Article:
GoDaddy domain name auctions are a disservice to the domain name industry. The level of trust for GoDaddy auctions is very low and that affects everybody.

Year after year since 2012 I have been writing about Godaddy auctions and GoDaddy has made no changes:

October 24, 2012: “Your Auction Has Ended”: Will GoDaddy give me back my time and money?

December 29, 2014: 13 Ways To Make Go Daddy Auctions Better

November 2, 2016: What the F*CK is wrong with GoDaddy?

February 4, 2017: Selling domain names on GoDaddy is NOT easy!

May 3, 2017: GoDaddy allows jokester to appraise/auction his domain name year after year and then renew!

July 12, 2017: Proof that people use GoDaddy expired domain auctions as an appraisal and bait tool


About Konstantinos Zournas

I studied Computer Engineering and Computer Science in London, UK and I am now living in Athens, Greece. I went online in 1995, started coding in 1996 and began buying domain names and creating websites in 2000. I started the blog in 2012.


  1. What if Godaddy just turns into Huge Names, and keeps all the domains for a massive online warehouse store?

    We have just become accustomed to it, and it is the cost of doing business per say, godaddy doesn’t know if John Smith is going to renew his domain, or not, but at least godaddy registrants, the honest ones at least have that option.

    Most domainers are not going to pay the redemption fee of $80 to renew the domain, they will transfer out, and once they do, likely they won’t transfer back, so cycle them out of the system slowly.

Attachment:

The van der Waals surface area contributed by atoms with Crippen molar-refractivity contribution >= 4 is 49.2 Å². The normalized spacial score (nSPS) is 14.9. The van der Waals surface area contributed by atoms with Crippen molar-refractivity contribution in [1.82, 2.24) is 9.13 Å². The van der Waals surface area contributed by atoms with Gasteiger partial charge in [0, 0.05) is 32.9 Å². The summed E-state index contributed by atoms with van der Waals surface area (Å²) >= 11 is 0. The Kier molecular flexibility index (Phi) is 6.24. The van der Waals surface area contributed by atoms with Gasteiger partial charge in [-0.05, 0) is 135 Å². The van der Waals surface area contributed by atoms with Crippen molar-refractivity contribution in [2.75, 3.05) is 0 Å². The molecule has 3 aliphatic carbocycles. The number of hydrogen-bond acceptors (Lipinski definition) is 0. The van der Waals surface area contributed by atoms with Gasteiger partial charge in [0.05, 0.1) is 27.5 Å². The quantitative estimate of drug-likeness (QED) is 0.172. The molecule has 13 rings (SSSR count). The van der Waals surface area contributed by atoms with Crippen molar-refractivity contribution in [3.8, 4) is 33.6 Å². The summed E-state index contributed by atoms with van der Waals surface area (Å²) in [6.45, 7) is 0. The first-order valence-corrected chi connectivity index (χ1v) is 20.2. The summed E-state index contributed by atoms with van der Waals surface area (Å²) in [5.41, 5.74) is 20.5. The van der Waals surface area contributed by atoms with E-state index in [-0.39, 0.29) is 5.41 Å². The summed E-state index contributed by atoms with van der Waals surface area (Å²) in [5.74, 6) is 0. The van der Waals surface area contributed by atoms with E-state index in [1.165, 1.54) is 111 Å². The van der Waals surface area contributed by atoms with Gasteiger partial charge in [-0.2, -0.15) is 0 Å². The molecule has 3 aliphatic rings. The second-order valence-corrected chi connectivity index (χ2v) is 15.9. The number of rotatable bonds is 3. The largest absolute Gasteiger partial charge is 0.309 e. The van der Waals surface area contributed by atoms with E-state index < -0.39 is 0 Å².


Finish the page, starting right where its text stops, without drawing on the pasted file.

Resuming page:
Front runners should be hung, they are the real disservice to the industry, but most are in India, and other unknown places and know you can’t take nothing from someone who has nothing attitude.

    There are so many names out there for sale, after years of going thru it, just kind of used to it now.

  2. The vast majority of my portfolio is @ GoDaddy and I am happy with their customer support. With that said their auctions have issues. They have had the same issues for many years. Lots of talk about fixing stuff, but not much action.

    I have entirely quit bidding on GD auctions. First of all many of the prices just defy logic.
    Every marginal domain going for $500. You never know if the bidding is legit. In the past there has been gaming the system between multiple bidders running up prices, then the top bidder(s) not paying to get the domain far cheaper.

    Even if you win the domain the odds of getting it are low between people just letting it expire to get a free real world appraisal, and the constant auction circumvention attempts after the auction.

    There are also many other issues, some of which were mentioned above.

    People have suggested many reasonable ways to fix these issues over the year, though they still persist.
    I would like to see a serious effort going forward to resolve this. First acknowledge the problems and then actually fix them.


  3. I strongly believe this is a result of domain snippers using whois information to reach out to the original owners of the name and offering 50% of what the current auction price is. Think about it…the domainer has instant equity the minute they snag it from an unsuspecting owner who will gladly take $500 for a name they were going to let go anyways. It leaves those playing by the rules out in the cold and upset with Godaddy. The renewal redemption times need to change and or the $80+ extended renewal fee needs to be raised to take away the incentives for the original owner.

    GD knows this is happening and they have been trying to prevent these snippers by changing the whois info as soon as they can on high $$$ names but there are other whois products like Whoisoligy that don’t update as fast. I’ve even heard of GD them telling the original owner that it might be worth selling and suggesting they get an appraisal.

    Just my $.02

  4. GD have good customer service
    But their auction system sucks

    Just don’t use them in the auction